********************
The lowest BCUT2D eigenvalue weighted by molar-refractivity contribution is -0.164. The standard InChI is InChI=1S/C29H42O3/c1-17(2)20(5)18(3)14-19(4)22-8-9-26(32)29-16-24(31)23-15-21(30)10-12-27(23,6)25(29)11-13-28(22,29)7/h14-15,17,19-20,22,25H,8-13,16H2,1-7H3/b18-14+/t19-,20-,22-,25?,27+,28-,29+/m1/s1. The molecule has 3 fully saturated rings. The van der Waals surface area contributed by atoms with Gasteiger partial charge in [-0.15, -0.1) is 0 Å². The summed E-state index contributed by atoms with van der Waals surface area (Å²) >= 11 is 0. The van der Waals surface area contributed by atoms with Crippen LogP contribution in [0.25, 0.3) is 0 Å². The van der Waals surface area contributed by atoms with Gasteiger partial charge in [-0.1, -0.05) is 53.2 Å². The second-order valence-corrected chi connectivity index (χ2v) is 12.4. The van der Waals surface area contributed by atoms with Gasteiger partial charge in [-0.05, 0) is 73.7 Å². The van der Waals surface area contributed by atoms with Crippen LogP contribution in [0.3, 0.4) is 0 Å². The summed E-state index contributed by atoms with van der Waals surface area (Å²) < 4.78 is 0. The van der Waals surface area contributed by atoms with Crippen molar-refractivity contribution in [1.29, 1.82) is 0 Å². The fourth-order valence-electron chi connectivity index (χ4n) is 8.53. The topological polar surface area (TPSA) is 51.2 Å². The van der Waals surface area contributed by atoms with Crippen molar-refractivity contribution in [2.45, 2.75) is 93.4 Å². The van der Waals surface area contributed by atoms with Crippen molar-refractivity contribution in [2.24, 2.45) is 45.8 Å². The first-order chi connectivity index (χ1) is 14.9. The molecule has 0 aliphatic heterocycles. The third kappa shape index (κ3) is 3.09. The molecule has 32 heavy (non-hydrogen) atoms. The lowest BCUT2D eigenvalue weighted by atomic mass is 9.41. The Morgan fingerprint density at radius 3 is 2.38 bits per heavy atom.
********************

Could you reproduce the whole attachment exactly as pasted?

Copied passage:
The lowest BCUT2D eigenvalue weighted by molar-refractivity contribution is -0.164. The standard InChI is InChI=1S/C29H42O3/c1-17(2)20(5)18(3)14-19(4)22-8-9-26(32)29-16-24(31)23-15-21(30)10-12-27(23,6)25(29)11-13-28(22,29)7/h14-15,17,19-20,22,25H,8-13,16H2,1-7H3/b18-14+/t19-,20-,22-,25?,27+,28-,29+/m1/s1. The molecule has 3 fully saturated rings. The van der Waals surface area contributed by atoms with Gasteiger partial charge in [-0.15, -0.1) is 0 Å². The summed E-state index contributed by atoms with van der Waals surface area (Å²) >= 11 is 0. The van der Waals surface area contributed by atoms with Crippen LogP contribution in [0.25, 0.3) is 0 Å². The van der Waals surface area contributed by atoms with Gasteiger partial charge in [-0.1, -0.05) is 53.2 Å². The second-order valence-corrected chi connectivity index (χ2v) is 12.4. The van der Waals surface area contributed by atoms with Gasteiger partial charge in [-0.05, 0) is 73.7 Å². The van der Waals surface area contributed by atoms with Crippen LogP contribution in [0.3, 0.4) is 0 Å². The summed E-state index contributed by atoms with van der Waals surface area (Å²) < 4.78 is 0. The van der Waals surface area contributed by atoms with Crippen molar-refractivity contribution in [1.29, 1.82) is 0 Å². The fourth-order valence-electron chi connectivity index (χ4n) is 8.53. The topological polar surface area (TPSA) is 51.2 Å². The van der Waals surface area contributed by atoms with Crippen molar-refractivity contribution in [2.45, 2.75) is 93.4 Å². The van der Waals surface area contributed by atoms with Crippen molar-refractivity contribution in [2.24, 2.45) is 45.8 Å². The first-order chi connectivity index (χ1) is 14.9. The molecule has 0 aliphatic heterocycles. The third kappa shape index (κ3) is 3.09. The molecule has 32 heavy (non-hydrogen) atoms. The lowest BCUT2D eigenvalue weighted by atomic mass is 9.41. The Morgan fingerprint density at radius 3 is 2.38 bits per heavy atom.